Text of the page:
Engaging students, including first-year students, into the work of the Presidential Library will help to widen young people’s outlook, to give them additional knowledge. St Petersburg University will be actively involved in the educational activities of the Library: our plans include a number of training sessions and practical classes of “living history” based on documents connected with great cultural figures, politicians and scientists (digitised at the Library), as well as materials from the personal archives of P. Stolypin, S. Witte and other prominent figures; these classes will be organised within the context of exhibitions arranged by the Library.
The Director General of the Presidential Library suggested opening a new electronic reading room in one of the St Petersburg University buildings in the Petrodvorets District of St Petersburg. It could become an information and communication centre, a place for scientific discussion and a creative laboratory. Representatives of the Presidential Library have already held a presentation of their projects in one of the St Petersburg University buildings located at 28 Universitetsky Avenue. “We are interested in research that can be carried out for our Library by the members of the University, including programmers, historians, philosophers, and journalists. The Presidential Library is open to new ideas and solutions,” said Alexander Vershinin.
Suggestions made by St Petersburg University for augmenting the electronic collections of the Presidential Library with digitised copies of publications from the University Library holdings, as well as other issues, were discussed at the meeting of the Academic Council of the Presidential Library held on 1 October 2014. They include, among others, a suggestion to add personal collections of works written by prominent University professors of the 19th and the 20th centuries to the electronic holdings of the Presidential Library. These works represent the academic heritage of St Petersburg University, which played a highly important role in the development of the national system of science and education. It was also suggested to add collections of extended abstracts and dissertations defended at St Petersburg University to the electronic holdings. A decision was made to work out a comprehensive plan of further cooperation between the University and the Presidential Library, and to start implementing it in the near future.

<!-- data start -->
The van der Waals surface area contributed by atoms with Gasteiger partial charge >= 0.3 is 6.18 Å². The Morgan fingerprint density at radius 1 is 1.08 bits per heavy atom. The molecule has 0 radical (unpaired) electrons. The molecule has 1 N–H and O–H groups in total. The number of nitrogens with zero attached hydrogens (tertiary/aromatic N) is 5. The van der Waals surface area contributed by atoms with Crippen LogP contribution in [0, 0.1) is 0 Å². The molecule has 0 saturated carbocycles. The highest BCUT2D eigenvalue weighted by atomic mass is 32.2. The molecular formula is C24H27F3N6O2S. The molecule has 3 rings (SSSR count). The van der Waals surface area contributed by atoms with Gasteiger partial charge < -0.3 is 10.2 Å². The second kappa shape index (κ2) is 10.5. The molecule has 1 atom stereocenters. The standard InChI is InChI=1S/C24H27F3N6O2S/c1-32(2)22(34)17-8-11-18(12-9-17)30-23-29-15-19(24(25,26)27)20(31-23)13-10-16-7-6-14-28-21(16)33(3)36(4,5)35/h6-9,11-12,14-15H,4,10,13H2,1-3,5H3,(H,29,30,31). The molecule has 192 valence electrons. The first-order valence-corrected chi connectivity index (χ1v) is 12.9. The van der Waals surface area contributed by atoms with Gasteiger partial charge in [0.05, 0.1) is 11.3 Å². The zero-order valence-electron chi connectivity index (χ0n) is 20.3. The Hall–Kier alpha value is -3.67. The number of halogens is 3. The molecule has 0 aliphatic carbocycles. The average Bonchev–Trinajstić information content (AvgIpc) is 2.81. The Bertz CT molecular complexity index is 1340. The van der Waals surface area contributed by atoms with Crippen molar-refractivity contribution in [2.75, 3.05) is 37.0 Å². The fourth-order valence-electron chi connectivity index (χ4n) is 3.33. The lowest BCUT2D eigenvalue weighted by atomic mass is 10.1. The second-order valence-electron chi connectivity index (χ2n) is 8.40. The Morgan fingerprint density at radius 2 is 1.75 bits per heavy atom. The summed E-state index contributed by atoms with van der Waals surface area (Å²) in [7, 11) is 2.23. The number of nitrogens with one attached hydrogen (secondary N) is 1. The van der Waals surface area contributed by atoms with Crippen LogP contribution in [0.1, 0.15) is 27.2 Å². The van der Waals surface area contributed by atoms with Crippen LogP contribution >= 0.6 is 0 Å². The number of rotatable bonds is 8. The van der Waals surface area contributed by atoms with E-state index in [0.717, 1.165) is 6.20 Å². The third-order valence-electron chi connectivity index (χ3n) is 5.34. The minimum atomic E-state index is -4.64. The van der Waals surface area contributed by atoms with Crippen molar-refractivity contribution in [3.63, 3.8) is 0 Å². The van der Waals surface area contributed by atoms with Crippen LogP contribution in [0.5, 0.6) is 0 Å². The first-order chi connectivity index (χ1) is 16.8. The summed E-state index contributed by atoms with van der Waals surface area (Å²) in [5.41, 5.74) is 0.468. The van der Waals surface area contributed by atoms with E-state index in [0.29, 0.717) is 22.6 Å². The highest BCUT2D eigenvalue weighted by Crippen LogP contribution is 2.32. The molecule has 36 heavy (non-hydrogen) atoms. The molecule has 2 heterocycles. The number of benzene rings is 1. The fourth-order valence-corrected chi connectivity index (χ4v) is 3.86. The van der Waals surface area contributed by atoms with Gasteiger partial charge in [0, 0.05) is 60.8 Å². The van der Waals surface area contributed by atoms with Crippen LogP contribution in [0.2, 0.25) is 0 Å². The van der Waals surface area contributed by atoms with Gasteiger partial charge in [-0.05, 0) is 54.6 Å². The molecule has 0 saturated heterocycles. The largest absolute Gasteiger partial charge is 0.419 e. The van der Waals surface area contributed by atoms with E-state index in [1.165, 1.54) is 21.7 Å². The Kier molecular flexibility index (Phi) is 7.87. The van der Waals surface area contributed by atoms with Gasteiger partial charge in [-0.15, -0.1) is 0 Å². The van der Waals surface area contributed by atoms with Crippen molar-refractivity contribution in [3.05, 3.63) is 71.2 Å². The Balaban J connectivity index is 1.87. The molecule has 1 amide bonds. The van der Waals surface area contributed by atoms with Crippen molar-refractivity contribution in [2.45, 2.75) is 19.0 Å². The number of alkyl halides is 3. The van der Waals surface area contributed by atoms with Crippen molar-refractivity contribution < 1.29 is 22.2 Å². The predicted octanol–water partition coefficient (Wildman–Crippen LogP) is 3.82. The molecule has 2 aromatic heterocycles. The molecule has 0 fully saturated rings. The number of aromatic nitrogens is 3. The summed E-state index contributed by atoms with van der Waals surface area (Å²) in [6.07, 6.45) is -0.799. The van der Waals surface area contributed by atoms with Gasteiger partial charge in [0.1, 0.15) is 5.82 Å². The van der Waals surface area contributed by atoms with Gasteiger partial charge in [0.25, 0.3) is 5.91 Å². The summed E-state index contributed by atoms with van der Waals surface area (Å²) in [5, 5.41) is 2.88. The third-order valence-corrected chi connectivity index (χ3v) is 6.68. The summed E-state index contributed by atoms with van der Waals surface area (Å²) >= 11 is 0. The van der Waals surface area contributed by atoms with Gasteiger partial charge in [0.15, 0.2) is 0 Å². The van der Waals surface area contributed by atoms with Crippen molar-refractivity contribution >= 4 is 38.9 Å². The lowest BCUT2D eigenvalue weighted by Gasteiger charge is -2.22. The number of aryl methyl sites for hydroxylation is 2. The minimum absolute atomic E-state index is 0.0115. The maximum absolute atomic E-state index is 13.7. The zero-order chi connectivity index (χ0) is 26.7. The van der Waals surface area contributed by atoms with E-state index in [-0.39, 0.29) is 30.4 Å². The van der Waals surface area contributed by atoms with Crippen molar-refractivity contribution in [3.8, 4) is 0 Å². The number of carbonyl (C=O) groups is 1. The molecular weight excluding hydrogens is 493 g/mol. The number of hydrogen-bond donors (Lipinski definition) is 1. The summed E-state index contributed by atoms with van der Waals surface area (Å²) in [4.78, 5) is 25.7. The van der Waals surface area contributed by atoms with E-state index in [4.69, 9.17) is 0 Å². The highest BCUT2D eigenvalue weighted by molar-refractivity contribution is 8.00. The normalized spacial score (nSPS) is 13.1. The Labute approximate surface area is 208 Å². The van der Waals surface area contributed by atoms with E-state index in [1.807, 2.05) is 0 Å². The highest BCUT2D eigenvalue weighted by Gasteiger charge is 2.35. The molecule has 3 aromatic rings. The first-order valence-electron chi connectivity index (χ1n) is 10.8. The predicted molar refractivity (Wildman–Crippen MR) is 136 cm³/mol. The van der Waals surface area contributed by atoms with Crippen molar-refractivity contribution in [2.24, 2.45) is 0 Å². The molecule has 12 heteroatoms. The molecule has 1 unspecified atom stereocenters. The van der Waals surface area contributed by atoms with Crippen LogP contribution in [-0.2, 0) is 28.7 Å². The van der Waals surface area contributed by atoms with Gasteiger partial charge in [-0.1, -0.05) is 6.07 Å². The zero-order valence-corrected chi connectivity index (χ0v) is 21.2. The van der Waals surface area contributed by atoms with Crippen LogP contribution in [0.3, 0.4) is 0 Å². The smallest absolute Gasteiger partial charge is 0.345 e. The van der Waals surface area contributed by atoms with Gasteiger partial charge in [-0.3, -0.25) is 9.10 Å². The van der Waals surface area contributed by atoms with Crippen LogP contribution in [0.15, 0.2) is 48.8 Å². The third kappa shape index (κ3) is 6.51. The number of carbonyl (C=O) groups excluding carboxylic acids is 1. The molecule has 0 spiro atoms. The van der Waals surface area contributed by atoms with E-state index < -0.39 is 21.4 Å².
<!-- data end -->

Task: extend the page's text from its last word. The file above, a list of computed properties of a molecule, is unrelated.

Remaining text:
The Law Department of the M. Gorky Scientific Library is the first fully–computerised subject-specific library in Russia, a whole information-and-computer library complex (the electronic catalogue and electronic library cards were introduced here in 1998). For the cycle of works “The Development of New Technologies in Education on the Basis of an Information and Computer Complex” for institutions of higher professional education, the Presidential Prize in the field of education in 2001 (Decree No 1114 of the President of the Russian Federation dated 3 October 2002 “On awarding prizes of the President of the Russian Federation in the field of education for 2001”) was awarded to: L. Verbitskaya, the Rector of St Petersburg University; M. Krotov, the Vice Rector of St Petersburg University for Legal and Economic Affairs; Professor V. Prokhorov; N. Matsnev, Deputy Dean of the St Petersburg University Faculty of Law; V. Grigoriev, head of the research and information centre; N. Matsneva, head of the law library; and N. Kropachev, the Chairman of the Charter Court of St Petersburg, Dean of the St Petersburg University Faculty of Law (now Rector of St Petersburg University).
The need to put things right at the University Library and the issues concerning its development were often discussed at Rector’s Meetings:
- On finding over 500,000 books (including the books from the oldest Russian social science library) that had been removed from the premises of the library located at 41 Sredny Prospect and transferred, with the help of military students to an unheated warehouse of the Petrodvorets Training and Research Complex, which was not equipped for storing library holdings, and left unattended for more than ten years, see the information provided by the Director of the St Petersburg University Library on the condition of specialist-subject book stock in Minutes of the Rector’s Meeting held on 18 April 2011, clause 3, and Books returned to the readers;
- On the transfer into private hands of 50,000 rare books (including atlases and maps published before 1917, in Russian and in foreign languages), see Minutes of the Rector’s Meeting held on 04 April 2011, clause 9.